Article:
The Willies, Falkner’s first full-length poetry collection, offers a sharp and vulnerable portrait of the journey into queerhood in America. Departing from a more familiar coming out narrative he centers the stories of dueling selves. Masquerading white boy. Child of an addict. Closeted varsity athlete.
Drifting seamlessly between the scholarly and conversational, Falkner’s poems showcase a versatility of language and a courageous hunger, unafraid of depicting the costumes we use to hide legacies of toxic masculinity. Through snapshots both tragic and humorous, merciless and humane, Falkner offers powerful new ways of understanding the intersectional linkage that binds queer shame to cultural appropriation. At its core, The Willies asks us to consider who we will become if we do not grapple with what scares us most.







Find the Helpers: What 9/11 and Parkland Taught Me About Recovery, Purpose & Hope By Fred Guttenberg
--Thursday, December 3, 2020 - 7:00pm

Life changed forever on Valentine's Day 2018. What was to be a family day celebrating love turned into a nightmare. Thirty-four people were shot at Marjory Stoneman Douglas High School in Parkland, Florida. Jaime Guttenberg, a fourteen-year-old with a huge heart, was the second to last victim. That she and so many of her fellow students were struck down in cold blood galvanized many to action, including Jaime's father Fred who has become an activist dedicated to passing common sense gun safety legislation.
Fred was already struggling with deep personal loss. Four months earlier his brother Michael died of 9/11 induced pancreatic cancer. He had been exposed to too much dust and chemicals at Ground Zero. Michael battled heroically for nearly five years and then died at age fifty.
This book is not about gun safety or Parkland. Instead, it tells the story of Fred Guttenberg's journey since Jaime's death and how he has been able to get through the worst of times thanks to the kindness and compassion of others. Good things happen to good people at the hands of other good people─and the world is filled with them. They include everyone from amazing gun violence survivors Fred has met around the country to former VP Joe Biden, who spent time talking to him about finding mission and purpose in learning to grieve.
If you've read books such as Eyes to the Wind, Haben, or The Beauty in Breaking, then you'll love Find the Helpers.







Escaping Eleven (Eleven Trilogy #1) By Jerri Chisholm --Tuesday, December 8, 2020 - 7:00pm

In Compound Eleven, the hierarchy of the floors is everything.
My name is Eve Hamilton, and on my floor, we fight.
Which at least is better than the bottom floor, where they toil away in misery. Only the top floor has any ease in this harsh world; they rule from their gilded offices.
Because four generations ago, Earth was rendered uninhabitable—the sun too hot, the land too barren. Those who remained were forced underground. While not a perfect life down here, I’ve learned to survive as a fighter.
Except my latest match is different. Instead of someone from the circuit, my opponent is a mysterious boy from the top floor. And the look in his eyes tells me he’s different…maybe even kind.
Right before he kicks my ass.
Still, there’s something about him—something that says he could be my salvation...or my undoing. Because I’m no longer content to just survive in Eleven. Today, I'm ready to fight for more than my next meal: I'm fighting for my freedom. And this boy may just be the edge I've been waiting on.






Synclair By Rachel Gold with Macalester College and Quatrefoil Library--Wednesday, December 9, 2020 - 7:00pm

The summer before her senior year, Emma Synclair decides to find her true love: either a girl or God. Since she has a crush on her best friend--and on her best friend's girlfriend--Synclair figures she'll have better luck with God.
Which God? How will she know? Wicca, Buddhism, Judaism, Christianity? Her atheist parents are out of the country for three months, so Synclair has the space to try some religions in peace.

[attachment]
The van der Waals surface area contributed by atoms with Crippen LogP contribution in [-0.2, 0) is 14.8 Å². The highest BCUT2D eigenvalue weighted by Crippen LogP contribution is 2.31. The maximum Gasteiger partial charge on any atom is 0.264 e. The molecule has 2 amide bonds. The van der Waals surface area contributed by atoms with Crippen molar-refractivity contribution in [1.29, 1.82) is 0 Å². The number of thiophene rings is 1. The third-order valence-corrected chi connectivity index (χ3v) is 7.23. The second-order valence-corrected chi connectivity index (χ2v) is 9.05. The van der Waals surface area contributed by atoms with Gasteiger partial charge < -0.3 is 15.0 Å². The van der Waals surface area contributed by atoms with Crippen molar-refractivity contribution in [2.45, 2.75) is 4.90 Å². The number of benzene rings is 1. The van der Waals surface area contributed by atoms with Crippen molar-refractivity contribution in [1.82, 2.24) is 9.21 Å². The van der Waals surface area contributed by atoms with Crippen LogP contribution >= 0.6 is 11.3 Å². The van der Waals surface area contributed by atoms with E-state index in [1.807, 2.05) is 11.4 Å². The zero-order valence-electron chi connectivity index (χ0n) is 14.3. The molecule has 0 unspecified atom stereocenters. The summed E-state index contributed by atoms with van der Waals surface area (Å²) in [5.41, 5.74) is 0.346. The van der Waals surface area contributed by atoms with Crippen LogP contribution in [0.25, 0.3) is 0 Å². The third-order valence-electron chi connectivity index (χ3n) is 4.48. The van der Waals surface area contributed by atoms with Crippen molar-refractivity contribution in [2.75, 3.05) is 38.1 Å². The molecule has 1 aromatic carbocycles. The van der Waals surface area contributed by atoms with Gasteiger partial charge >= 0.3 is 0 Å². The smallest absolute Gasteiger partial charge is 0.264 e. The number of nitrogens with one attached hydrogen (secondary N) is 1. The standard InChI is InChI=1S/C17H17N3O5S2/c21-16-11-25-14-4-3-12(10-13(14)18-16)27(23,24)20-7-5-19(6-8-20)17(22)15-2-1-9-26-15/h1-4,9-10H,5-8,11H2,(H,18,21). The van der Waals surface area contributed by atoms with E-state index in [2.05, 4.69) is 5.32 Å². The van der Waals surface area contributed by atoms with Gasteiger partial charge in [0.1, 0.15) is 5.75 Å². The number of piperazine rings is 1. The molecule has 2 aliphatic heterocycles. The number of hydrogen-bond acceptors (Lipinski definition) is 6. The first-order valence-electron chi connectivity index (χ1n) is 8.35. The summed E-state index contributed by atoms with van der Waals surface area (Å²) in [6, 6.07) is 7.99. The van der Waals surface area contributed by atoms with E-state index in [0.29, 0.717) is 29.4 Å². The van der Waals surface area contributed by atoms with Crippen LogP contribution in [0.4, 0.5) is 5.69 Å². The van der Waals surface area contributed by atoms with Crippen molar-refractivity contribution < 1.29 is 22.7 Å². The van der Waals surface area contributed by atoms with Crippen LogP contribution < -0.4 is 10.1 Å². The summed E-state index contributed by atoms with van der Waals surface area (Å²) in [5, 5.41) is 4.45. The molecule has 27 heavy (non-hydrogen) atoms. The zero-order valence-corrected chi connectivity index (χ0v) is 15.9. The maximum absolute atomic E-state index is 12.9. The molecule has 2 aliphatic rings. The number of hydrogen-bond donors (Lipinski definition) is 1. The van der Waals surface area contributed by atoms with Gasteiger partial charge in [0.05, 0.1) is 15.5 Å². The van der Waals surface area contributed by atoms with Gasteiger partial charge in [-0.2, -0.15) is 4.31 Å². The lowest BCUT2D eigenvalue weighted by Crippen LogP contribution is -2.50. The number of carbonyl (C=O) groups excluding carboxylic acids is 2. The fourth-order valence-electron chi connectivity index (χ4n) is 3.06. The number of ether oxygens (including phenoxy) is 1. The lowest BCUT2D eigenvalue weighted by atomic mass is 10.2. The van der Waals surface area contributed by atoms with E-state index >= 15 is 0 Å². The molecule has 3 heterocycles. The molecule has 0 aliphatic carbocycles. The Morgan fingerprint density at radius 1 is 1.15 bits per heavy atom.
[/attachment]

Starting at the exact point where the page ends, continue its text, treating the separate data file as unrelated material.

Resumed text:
Or so she thinks, until her friends decide that her house is the party house--that is: the dinner party house How can she tell them no? She sneaks away to start her spiritual quest, but runs into her childhood friend Avery. Who grew up to be hot. And is also into girls. Is her true love Avery or God? Can she have both or is that the path to neither? Synclair vows to find out.





Shelter By Margaret Hasse, Sharon DeMark --Thursday, December 10, 2020 - 7:00pm

Shelter began as a way for two artistic friends to reduce isolation and maintain their equilibrium during Covid-19. They took “shelter” as the theme of their work together because it conjures images of safety, warmth, and comfort in life—whether a permanent place to live or a short-term respite from a sudden circumstance. During the time of the pandemic, when even commonplace gatherings have become fraught with risk, poet Margaret Hasse and artist Sharon DeMark have explored and found new shades of meaning in “shelter” for people and animals, too.
Here are words and images depicting a variety of shelters including physical structures (house, bus stop canopy, turtle shell), natural sanctuaries such as a forest path or a blanket of snow, everyday experiences (hugging, sitting on the front porch, playing hide and seek), and makeshift private retreats such as reading a book and going for a ride in a car. 
Sharon DeMark’s artwork has the freshness and charm that only watercolors can provide. The accompanying texts, using a variety of forms, explore a given shelter with the unhurried confidence and often whimsical freedom of association readers have come to expect from a seasoned poet like Margaret Hasse. Together these two artists have wedded the allure of the familiar with the delight of the unexpected, reminding us, in these times of social constraint, that some of our richest experiences can be found close to home. 




Blood Moon By Patricia Kirkpatrick In conversation with Sally Wingert --Tuesday, December 15, 2020 - 7:00pm

Troubled and meditative, Blood Moon is an examination of racism, whiteness, and language within one woman’s life. In these poems, words are deeply powerful, even if—with the onset of physical infirmity—they sometimes become unfixed and inaccessible, bringing together moral and mortal peril as Patricia Kirkpatrick’s speaker ages. From a child, vulnerable to “words / we learned / outside and in school, / at home, on television”: “Some words you don’t say / but you know.” To a citizen, reckoning with contemporary police brutality: “Some days need a subject an an action / or a state of being because it’s grammar. / The cop shot. The man was dead.” And to a patient recovering from brain surgery: “I don’t have names. / Words are not with me.”
Throughout the collection, the moon plays companion to this speaker, as it moves through its own phases, disappearing behind one poem before appearing fully in the next. In Kirkpatrick’s hands, the moon is confessor, guide, muse, mirror, and—most of all—witness, to the cruelty that humans inflict upon one another. “The moon,” she reminds us, “will be there.”
Compassionate, contemplative, occasionally wonderstruck, Blood Moon is a moving work of moral introspection.